HOW MUCH LIFE INSURANCE DO I NEED?

You can’t pinpoint the ideal amount of life insurance you should buy down to the penny.  But you make a sound estimate if you consider your current financial situation and imagine what your loved ones will need in the coming years.

In general, you should find your ideal life insurance policy amount by calculating your long-term financial obligations and then subtracting your assets.  The remainder is the gap that life insurance will have to fill.  But it can be difficult to know what to include in your calculations, so there are several widely circulated rules of thumb meant to help you decide the right coverage amount.  Here are a few of them:

Rule of thumb No. 1:  Multiply your income by 10

It’s not a bad rule, but based on the economy today, it’s outdated.  The “10 times income” rule doesn’t take a detailed look at your family’s needs, nor does it take into account your savings or existing life insurance policies.  And it doesn’t provide a coverage amount for stay-at-home parents.

Both parents should be insured.  That’s because the value provided by the stay-at-home parent needs to be replaced if he or she dies.  At bare minimum, the remaining parent would have to pay someone to provide the services, such as child care, that the stay-at-home parent provided for free.

Rule of thumb No. 2:  Buy 10 times your income, plus $100,000 per child for college expenses

Education expenses are an important component of your life insurance calculation if you have kids.  This formula adds another layer to the “10 times income” rule, but it still doesn’t take a deep look at all of your family’s needs, assets or any life insurance coverage already in place.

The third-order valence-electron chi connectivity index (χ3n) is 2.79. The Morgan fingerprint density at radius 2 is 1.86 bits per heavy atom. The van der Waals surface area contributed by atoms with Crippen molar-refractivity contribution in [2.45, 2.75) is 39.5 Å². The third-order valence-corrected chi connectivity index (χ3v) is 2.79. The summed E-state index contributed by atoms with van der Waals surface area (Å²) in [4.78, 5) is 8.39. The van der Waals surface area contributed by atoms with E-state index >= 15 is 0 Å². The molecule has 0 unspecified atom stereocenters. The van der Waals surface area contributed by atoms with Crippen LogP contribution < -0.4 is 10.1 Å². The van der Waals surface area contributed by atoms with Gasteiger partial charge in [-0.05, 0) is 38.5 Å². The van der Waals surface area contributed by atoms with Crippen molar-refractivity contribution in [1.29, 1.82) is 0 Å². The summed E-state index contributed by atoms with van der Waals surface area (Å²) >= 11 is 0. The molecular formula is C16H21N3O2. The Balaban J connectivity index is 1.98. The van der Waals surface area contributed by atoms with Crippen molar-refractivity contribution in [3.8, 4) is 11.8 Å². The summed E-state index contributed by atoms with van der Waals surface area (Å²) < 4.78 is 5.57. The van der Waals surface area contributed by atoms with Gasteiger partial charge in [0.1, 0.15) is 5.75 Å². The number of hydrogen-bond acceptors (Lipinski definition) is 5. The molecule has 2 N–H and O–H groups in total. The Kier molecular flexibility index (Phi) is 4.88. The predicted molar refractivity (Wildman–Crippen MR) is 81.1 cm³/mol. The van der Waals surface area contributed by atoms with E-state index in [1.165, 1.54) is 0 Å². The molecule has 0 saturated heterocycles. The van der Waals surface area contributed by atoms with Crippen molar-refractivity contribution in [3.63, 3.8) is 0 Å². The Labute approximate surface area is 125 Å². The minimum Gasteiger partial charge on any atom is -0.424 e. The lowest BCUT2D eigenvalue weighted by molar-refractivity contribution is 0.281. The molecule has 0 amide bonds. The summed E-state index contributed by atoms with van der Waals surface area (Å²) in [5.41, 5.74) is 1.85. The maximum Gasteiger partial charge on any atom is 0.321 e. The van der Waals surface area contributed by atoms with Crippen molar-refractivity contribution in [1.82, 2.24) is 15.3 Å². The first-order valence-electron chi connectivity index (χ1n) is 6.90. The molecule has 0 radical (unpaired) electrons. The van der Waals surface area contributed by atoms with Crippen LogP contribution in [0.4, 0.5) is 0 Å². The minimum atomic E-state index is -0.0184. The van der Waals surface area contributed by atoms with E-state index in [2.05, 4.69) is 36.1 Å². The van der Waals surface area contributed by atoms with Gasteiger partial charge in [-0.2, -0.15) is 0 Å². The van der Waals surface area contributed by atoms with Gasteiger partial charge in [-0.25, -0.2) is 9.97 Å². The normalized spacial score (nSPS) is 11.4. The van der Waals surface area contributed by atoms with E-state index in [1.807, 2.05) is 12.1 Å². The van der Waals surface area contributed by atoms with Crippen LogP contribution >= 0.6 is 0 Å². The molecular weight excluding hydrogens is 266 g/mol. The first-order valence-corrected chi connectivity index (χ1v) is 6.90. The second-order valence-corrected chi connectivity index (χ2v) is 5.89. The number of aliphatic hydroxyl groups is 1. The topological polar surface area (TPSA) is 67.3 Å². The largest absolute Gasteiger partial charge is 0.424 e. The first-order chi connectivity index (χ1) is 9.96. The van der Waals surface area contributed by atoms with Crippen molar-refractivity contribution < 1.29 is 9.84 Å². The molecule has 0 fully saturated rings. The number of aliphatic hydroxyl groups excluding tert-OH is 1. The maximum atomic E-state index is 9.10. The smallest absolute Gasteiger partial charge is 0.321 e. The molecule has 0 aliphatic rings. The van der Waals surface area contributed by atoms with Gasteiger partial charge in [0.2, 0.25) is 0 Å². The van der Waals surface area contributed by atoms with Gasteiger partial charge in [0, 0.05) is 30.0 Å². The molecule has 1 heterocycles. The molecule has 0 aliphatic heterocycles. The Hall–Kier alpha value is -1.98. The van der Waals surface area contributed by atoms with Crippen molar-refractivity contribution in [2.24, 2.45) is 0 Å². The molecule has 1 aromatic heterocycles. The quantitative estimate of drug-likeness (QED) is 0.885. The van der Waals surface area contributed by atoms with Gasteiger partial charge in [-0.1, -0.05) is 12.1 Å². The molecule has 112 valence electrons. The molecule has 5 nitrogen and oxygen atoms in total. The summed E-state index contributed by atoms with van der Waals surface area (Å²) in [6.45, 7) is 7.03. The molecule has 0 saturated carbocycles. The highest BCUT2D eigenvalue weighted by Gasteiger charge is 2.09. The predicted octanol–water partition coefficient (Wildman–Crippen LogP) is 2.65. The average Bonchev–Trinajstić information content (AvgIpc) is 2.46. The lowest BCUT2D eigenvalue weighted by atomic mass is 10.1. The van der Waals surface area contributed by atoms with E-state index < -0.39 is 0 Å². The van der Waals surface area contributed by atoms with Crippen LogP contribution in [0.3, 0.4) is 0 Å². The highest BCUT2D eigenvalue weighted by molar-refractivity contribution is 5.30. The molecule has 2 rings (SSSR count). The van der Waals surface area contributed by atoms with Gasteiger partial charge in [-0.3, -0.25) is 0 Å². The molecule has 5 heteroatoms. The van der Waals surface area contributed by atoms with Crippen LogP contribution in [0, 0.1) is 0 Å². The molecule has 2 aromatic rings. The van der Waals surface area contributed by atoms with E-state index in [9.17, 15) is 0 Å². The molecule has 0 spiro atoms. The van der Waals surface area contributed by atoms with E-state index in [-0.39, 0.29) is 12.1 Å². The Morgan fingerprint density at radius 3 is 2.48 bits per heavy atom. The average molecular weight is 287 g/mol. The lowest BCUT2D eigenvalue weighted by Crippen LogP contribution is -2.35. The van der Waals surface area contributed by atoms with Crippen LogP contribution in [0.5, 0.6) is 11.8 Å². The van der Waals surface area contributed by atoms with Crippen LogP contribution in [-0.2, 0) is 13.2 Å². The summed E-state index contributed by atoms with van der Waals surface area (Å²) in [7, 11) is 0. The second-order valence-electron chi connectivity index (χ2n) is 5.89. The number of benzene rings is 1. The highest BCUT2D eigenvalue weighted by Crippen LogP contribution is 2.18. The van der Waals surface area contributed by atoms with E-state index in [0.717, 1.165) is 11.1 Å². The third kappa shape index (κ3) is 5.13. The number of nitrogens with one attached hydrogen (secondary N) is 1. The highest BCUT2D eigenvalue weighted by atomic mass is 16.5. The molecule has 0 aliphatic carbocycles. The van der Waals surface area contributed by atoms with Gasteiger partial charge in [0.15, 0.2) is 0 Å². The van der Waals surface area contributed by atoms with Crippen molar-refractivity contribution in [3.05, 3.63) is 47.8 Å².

Rule of thumb No. 3:  The DIME formula

This formula encourages you to take a more detailed look at your finances than the other two.  DIME stand for debt, income, mortgage and education, four areas that you should consider when calculating your life insurance needs.

Debt and final expenses:  Add up your debts, other than your mortgage, plus an estimate of your funeral expenses

Income:  Decide for how many years your family would need support, and multiply your annual income by that number.  The multiplier might be the number of years before your youngest child graduates from high school.

Mortgage:  Calculate the amount you need to pay off your mortgage.

Education:  Estimate the cost of sending your kids to college.

This formula is more comprehensive, but it doesn’t account for the life insurance coverage and savings you already have, and it doesn’t consider the unpaid contributions a stay-at-home parent makes.

How to find your best number

 Follow this general philosophy to find your own target coverage amount:  financial obligations minus liquid assets.

  1. Calculate obligations: Add your annual salary (times the number of years that you want to replace income) + your mortgage balance + your other debts + future needs such as college and funeral costs.  If you’re a stay-at-home parent, include the cost to replace the services that you provide, such as child care.
  2. From that, subtract liquid assets such as: savings + existing college funds + current life insurance.

Tips to keep in mind

Rather than planning life insurance in isolation, consider the purchase as part of an overall financial plan.  That plan should take into account future expenses, such as college costs, and the future growth of your income or assets.

Talk the numbers through with your spouse.  How much money does your spouse think the family would need to carry on without you?  Do your estimates make sense to him or her?  For example, would your family need to replace your full income, or just a portion?

Consider buying multiple, smaller life insurance policies, instead of one larger policy, to vary your coverage as your needs ebb and flow.  For instance, you could buy a 30-year term policy to cover your spouse until your retirement and a 20-year term policy to cover your children until they graduate from college.  Parents of young children should consider 30-year versus 20-year terms to give them plenty of time to build up assets.  With a longer term, you’re less likely to get caught short and have to shop for coverage again when you’re older and rates are higher.

Nerdwallet.com